The Corner

Obama Will Cut a Deal Sooner Rather than Later

At first glance, the Republicans seemed to be losing the so-called shut-down impasse, inasmuch as Obamacare, as the president termed it, was “settled law” and the Republicans did not have the congressional clout to overturn it. No one likes, after all, to be turned away from Yosemite on a pleasant autumn day, because of Beltway gymnastics.

Yet the politics are likely to change the longer this drags on, and at some point Obama will see the writing on the wall.

First, the legions of federally employed constituents, the lesser Lois Lerners of the bureaucracy, have played the shutdown badly. Like supervisors at the IRS, many want to freelance their pettiness to showcase their Obama fides—and thereby screw up. No one wishes to see veterans turned away from open-air monuments, while illegal aliens are invited into public federal spaces to protest against their supposedly insensitive host whose laws they are daily breaking (at a time of a government shutdown, try protesting en masse in the Zócalo in Mexico City for your inherent rights as an illegal, foreign resident of Mexico).

Second, the long-term trajectory of the debate is not so sanguine for the Democrats. The initial news of the Obamacare inaugural is horrible—aside from the inability of so-called techies and social-media gurus to run a website (can’t the geniuses who ran the websites of Obama 2012 run those of the ACA?). True, for now the bad press is eclipsed by the shutdown. But there is nothing intrinsic in Obamacare that is ever going to make people like it. Well before the long waits and reduced care, the carefree young struggling to find a part-time job will be shocked by a huge de facto tax on them; the majority with existing health-care plans will find their premiums spiking; and many of those without insurance, contrary to Obama’s protestations, have always found some avenues for care in free state and federal clinics and emergency rooms that will be seen as preferable to either paying a fine or buying insurance. No one wants to hear that unions, businesses, and government grandees are finding ways to avoid what most cannot.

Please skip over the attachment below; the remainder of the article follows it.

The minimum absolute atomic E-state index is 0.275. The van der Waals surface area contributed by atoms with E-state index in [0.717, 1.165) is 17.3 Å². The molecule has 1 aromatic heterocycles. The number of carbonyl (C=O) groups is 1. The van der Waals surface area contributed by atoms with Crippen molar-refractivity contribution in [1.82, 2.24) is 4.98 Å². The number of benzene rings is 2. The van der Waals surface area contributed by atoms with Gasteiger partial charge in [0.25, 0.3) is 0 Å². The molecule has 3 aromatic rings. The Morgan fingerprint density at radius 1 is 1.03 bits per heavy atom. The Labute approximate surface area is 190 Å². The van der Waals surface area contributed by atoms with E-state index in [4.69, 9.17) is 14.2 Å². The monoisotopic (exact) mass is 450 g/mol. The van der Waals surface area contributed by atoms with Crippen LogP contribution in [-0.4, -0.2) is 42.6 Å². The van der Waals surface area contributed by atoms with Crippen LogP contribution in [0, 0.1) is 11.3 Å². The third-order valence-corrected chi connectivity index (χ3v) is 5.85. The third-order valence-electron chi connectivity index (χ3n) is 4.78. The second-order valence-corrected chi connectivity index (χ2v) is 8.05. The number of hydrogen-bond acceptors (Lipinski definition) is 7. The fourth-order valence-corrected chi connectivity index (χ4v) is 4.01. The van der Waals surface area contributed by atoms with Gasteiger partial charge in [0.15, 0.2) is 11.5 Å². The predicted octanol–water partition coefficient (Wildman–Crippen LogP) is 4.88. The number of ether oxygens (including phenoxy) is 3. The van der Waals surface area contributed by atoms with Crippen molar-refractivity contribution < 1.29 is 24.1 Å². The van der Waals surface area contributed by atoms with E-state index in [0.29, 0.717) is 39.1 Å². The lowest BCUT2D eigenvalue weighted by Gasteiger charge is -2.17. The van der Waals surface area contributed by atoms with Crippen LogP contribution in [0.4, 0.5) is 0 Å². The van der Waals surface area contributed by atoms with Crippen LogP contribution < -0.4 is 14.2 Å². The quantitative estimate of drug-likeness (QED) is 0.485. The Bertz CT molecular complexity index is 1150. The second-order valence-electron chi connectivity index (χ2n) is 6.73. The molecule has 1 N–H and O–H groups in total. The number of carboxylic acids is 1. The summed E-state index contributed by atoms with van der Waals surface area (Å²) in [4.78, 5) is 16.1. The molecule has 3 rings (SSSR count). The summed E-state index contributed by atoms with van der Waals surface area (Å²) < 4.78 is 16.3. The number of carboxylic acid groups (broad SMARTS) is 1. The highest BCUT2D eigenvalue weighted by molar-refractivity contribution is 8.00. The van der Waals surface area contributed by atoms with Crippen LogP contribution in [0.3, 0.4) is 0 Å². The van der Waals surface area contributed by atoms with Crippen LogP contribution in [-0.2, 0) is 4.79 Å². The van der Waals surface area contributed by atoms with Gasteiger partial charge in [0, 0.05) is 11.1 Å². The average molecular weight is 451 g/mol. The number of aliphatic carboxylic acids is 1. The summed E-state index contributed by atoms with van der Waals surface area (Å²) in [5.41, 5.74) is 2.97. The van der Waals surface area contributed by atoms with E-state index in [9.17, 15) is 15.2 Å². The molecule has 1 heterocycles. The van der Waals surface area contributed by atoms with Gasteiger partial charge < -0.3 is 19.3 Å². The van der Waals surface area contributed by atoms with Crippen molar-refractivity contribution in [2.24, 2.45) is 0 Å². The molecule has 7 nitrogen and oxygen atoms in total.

Third, there is the impending debt-ceiling debate. If voters don’t like shutdowns, they even more so do not like borrowing another trillion dollars.

Finally, Obama’s near daily commentaries are utterly incoherent. Well aside from hokey similes, almost everything he says is demonstrably untrue.

He himself overturned “settled law” by nullifying key parts of his own signature legislation, such as the employer mandate.

He calls for bipartisanship but proved entirely partisan in ramming through the ACA without a single Republican vote.

He and his associates call for civility but use the terrorist/anarchist/deadbeat/blackmail metaphors non-stop; when he is not trashing Republicans, Obama is talking down financial markets. 

He cites a unique and dangerous precedent, but knows that the government has been shut down lots of times (by Democrats no less) in the past over similar differences on spending.

He brags that deficits are coming down, but knows (as is the case of increased gas and oil production) that is true only despite not because of his efforts, and due mostly to the prior debate over the debt ceiling that ushered in sequestration.

And he knows that no one was more eloquent in voicing the current Republican position on the debt ceiling than he was as a senator in 2006 when the debt was $8 trillion less than it is now. Given all that, his bully pulpit has proven mostly pathetic.

Who knows what Obama’s compromise position will be—perhaps just getting the bill he always wanted but without any of his subsequent waivers whatsoever: no pet businesses exempt, no politicians and congressional staffers exempt, no employer mandate exemption, no unions exempt: everyone in it together right before the 2014 elections.

NRO contributor Victor Davis Hanson is the Martin and Illie Anderson Senior Fellow at the Hoover Institution and the author, most recently, of The Case for Trump.

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